Julie Daunt takes a look at the books behind the new film releases of 2013.
Every year there are more than two dozen films that have been adapted from books. However, it is often that the film versions of published stories are different to the original novel. Films often leave out chunks of books that you as a reader might consider pivotal and important. Directors, screenplay writers, actors and producers can also completely change the narration of a book when converting it into a big screen production. One example is Miloš Forman’s One Flew over the Cuckoo’s Nest film starring Jack Nicholson. In the original novel, written by Ken Kesey, the story is told through the eyes of “Chief” Bromden, and not Randle Patrick McMurphy as in the film adaptation of the iconic tale. Below are a few of the original books behind this year’s big releases. Only time will tell if the films will live up to their published predecessors.
The Host: While the film version of this extra-terrestrial tale stars our very own Saoirse Ronan, the film is adapted from writer Stephanie Meyer’s novel Twilight. The book returns to the age old story line of body snatching alien parasites. Think Invasion of the Body Snatchers, only this time the alien and the hosting body become allies. Melanie, the main character of the story, is on the run from the invading “Souls” who take over your mind. She is implanted with Wanderer, but instead of letting herself be taken over, Melanie bombards Wanderer with her memories and emotions. The main complaint of the story was that nothing really happens, and not even in a good way. Writing within the genre of science-fiction, and using a classic narrative of parasitic aliens, Meyer had plenty of scope for a gripping story.
However, I cannot see how this story would appeal to a more mature mind. If anything, the conflicts between her sparkly vampires and topless wolf men seem a lot more interesting. The protagonist Melanie is also as two dimensional as Bella/Kristen Stewart. Let’s hope the film version is somewhat more digestible. From the look of the trailers, at least Saoirse has more than one facial expression, and her love interest Jared has been able to keep his t-shirt on.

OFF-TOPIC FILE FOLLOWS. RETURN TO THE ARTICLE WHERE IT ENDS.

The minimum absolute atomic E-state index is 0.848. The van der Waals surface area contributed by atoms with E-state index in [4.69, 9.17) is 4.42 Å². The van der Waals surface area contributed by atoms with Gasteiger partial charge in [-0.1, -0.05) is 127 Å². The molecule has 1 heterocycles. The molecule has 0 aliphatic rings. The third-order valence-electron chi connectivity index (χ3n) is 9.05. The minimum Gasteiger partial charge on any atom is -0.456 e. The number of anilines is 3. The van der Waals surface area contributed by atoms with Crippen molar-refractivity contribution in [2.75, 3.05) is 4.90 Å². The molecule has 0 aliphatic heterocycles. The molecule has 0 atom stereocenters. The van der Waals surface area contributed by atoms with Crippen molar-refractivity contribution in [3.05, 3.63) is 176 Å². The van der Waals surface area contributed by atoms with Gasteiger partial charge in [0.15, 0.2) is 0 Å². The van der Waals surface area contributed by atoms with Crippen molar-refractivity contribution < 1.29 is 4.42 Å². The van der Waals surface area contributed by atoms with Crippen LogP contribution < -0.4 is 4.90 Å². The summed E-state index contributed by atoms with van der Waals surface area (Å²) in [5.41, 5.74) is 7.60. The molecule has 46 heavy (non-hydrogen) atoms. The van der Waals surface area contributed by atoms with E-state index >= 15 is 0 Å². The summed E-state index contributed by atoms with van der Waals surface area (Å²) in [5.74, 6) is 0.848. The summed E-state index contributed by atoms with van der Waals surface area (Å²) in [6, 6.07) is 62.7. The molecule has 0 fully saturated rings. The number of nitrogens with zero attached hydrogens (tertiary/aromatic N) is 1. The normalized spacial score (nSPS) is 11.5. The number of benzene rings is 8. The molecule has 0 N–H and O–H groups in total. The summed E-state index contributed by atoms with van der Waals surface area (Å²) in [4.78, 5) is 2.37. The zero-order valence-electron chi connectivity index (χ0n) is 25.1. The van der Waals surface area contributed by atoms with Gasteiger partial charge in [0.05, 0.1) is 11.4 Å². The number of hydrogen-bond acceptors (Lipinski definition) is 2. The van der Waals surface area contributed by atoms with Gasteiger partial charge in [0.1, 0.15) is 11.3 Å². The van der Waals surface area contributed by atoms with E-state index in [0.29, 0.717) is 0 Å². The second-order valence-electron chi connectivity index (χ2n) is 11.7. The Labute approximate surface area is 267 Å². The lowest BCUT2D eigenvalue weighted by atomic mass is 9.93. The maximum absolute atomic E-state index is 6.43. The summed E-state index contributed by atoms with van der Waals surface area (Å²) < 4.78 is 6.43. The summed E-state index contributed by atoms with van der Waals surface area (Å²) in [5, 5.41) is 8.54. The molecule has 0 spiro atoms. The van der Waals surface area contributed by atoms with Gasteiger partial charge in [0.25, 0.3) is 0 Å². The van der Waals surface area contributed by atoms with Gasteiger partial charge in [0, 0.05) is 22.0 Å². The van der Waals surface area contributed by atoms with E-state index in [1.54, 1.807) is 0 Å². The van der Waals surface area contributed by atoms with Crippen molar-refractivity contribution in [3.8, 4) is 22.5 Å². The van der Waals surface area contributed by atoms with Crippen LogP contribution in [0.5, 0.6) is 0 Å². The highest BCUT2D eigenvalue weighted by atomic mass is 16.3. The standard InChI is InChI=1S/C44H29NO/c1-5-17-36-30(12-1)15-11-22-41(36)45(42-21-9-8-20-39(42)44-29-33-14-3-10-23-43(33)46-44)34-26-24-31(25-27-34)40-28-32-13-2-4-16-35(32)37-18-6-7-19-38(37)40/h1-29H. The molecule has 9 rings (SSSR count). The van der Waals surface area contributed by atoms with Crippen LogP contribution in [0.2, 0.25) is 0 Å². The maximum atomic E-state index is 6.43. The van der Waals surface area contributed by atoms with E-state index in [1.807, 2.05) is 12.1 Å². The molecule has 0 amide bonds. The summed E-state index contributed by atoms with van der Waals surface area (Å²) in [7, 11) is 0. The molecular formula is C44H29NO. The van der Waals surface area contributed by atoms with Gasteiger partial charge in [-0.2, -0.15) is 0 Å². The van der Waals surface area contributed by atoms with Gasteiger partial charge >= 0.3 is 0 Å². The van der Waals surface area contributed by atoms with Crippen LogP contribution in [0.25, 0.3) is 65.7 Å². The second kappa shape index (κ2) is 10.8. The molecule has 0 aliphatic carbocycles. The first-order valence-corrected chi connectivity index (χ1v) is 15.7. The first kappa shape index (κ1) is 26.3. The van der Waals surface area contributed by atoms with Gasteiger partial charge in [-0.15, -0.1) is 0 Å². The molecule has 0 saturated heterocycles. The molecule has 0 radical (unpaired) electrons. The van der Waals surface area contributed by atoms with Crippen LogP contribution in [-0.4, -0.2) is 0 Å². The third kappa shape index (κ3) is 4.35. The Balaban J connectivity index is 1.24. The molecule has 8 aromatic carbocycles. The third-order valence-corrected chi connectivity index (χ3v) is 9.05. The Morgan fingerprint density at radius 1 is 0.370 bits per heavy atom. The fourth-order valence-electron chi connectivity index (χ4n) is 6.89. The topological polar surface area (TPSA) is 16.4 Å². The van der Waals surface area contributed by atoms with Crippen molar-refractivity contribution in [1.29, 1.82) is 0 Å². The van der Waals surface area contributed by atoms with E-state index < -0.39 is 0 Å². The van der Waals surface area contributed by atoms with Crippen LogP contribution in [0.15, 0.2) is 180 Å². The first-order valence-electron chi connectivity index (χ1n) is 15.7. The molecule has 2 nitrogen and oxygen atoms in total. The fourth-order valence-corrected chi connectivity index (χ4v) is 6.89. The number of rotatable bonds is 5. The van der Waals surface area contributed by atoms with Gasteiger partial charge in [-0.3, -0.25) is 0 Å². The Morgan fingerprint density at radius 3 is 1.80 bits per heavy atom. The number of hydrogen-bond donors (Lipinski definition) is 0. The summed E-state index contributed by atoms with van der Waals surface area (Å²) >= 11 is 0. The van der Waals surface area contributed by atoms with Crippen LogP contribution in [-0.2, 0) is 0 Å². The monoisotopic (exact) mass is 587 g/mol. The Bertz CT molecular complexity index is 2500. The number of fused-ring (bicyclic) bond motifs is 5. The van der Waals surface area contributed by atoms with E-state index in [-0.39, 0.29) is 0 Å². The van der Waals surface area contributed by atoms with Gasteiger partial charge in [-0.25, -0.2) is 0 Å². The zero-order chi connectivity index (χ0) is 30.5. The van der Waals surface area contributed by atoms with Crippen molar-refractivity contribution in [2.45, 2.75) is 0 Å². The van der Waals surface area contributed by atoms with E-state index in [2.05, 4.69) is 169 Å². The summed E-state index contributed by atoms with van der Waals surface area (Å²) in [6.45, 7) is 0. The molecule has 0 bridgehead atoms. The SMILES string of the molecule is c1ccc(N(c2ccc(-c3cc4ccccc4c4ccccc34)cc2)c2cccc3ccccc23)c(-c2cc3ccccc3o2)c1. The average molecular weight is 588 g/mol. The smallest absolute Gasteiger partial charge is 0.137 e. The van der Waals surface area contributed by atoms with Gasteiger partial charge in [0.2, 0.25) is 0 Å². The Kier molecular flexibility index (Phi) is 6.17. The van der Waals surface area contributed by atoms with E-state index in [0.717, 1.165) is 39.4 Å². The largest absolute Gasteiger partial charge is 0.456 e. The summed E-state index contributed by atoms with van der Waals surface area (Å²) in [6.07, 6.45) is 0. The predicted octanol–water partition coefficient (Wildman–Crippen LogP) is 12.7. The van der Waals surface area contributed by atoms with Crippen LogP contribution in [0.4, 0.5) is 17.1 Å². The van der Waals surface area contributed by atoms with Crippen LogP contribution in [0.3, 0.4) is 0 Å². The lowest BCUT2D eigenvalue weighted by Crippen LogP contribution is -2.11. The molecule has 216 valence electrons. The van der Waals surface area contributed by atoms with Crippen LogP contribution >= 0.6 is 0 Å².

The Great Gatsby: Ah yes! This film adaptation has been highly anticipated (for starters, Leonardo di Caprio is playing Jay Gatsby, swoon!). Although this version is directed by Baz Luhrmann (of Romeo and Juliet and Moulin Rouge fame), the Gatsby story has already made it to the big screen, with Robert Redford assuming the famous role in 1974. In fact, there have been six film versions of the tale, including this year’s big release. The story was the brainchild of the iconic American writer F. Scott Fitzgerald. Written in 1924-5, the story takes place during the roaring twenties and is narrated through the eyes of Nick Carraway, who lives next door to the extravagant and mysterious millionaire Jay Gatsby. Nick soon gets to know the illusive Gatsby and learns of his past and his desire for lost love Daisy. The story is one of love, loss, lies and lechery. Rich extravagance and decadence is met with debauchery and sinful behaviour. It is ultimately a tragic tale, one that shows the emptiness and shallowness of high living. It is known as Fitzgerald’s magnum opus. Not only is the story line engrossing, but it is brilliantly crafted and written. I personally cannot wait for Luhrmann’s take on the timeless tale as I believe it will capture the atmosphere and essence of Fitzgerald’s famous work.